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The intersection of sex offender registration with offense level

On Behalf of | Jan 5, 2024 | Sex Offenses

In Ohio, the law classifies sex offenders into one of three tiers. Each tier comes with specific registration requirements and potential community notification levels.

Ohio’s Sex Offender Registration and Notification Law aims to balance public safety with offender reintegration.

Tier 1

SORN considers Tier 1 offenders to pose the lowest risk to the community. These offenses include voyeurism, importuning and certain types of sexual imposition. Tier 1 offenders must register annually for 15 years. They must provide their address and other pertinent information to local law enforcement. Community notification for this tier is generally limited to specific circumstances upon request, such as if the offender lives near a school or daycare.

Tier 2

Tier 2 offenses include a wider range of crimes. These include child endangering, certain acts of gross sexual imposition involving minors under 13 and repeat offenses by Tier 1 offenders. Registration requirements for Tier 2 are more stringent, with offenders needing to verify their information every 180 days for 25 years. Community notification requirements depend on the specific offense and the offender’s risk assessment. Notifications may include public meetings and distribution of flyers.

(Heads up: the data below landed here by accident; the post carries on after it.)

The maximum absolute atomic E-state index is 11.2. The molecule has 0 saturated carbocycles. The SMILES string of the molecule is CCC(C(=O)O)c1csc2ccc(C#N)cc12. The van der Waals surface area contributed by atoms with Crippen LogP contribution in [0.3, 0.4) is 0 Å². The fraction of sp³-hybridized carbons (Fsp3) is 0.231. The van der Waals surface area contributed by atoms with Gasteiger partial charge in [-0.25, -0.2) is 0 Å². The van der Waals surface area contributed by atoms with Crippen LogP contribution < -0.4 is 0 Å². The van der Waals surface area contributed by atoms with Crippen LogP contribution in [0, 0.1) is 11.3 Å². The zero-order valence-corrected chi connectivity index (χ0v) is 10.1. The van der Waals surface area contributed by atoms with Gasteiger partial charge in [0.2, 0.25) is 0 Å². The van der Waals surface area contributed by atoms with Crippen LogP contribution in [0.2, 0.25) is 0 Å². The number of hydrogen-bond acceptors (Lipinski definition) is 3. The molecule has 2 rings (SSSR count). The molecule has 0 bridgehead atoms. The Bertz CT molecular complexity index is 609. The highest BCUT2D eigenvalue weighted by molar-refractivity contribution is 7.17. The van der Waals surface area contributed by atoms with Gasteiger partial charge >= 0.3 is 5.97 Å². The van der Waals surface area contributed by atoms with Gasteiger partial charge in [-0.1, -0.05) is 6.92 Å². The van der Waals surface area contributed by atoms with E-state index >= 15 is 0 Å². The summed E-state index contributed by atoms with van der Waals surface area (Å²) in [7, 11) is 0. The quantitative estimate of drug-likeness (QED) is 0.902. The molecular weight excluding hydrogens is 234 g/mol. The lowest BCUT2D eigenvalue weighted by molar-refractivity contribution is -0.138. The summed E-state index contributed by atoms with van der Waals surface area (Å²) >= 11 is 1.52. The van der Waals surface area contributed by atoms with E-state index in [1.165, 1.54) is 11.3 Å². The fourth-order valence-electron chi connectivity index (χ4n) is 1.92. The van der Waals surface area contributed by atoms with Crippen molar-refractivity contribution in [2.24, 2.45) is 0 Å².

Tier 3

Tier 3 comprises the most serious sexual offenses, such as rape, sexual battery and aggravated murder with sexual motivation. The law considers these offenders to pose the highest risk of re-offending. They must register for life and verify their information every 90 days. Community notification includes widespread public dissemination of the offender’s information and is almost always mandated for Tier 3 offenders.

Age considerations

Age plays a significant role in tier placement. For juveniles, judges have more discretion in assigning tiers, focusing on rehabilitation and potential for change. Juvenile penalties may also be heavily affected by Ohio’s Revised Code 2907.04, sometimes called a Romeo and Juliet Law, which details exceptions to sexual offenses based on age.

Ohio’s tiered system aims to protect public safety while recognizing the varying degrees of risk posed by different offenders. Understanding the tiers and registration requirements allows communities to stay informed while respecting individual rights.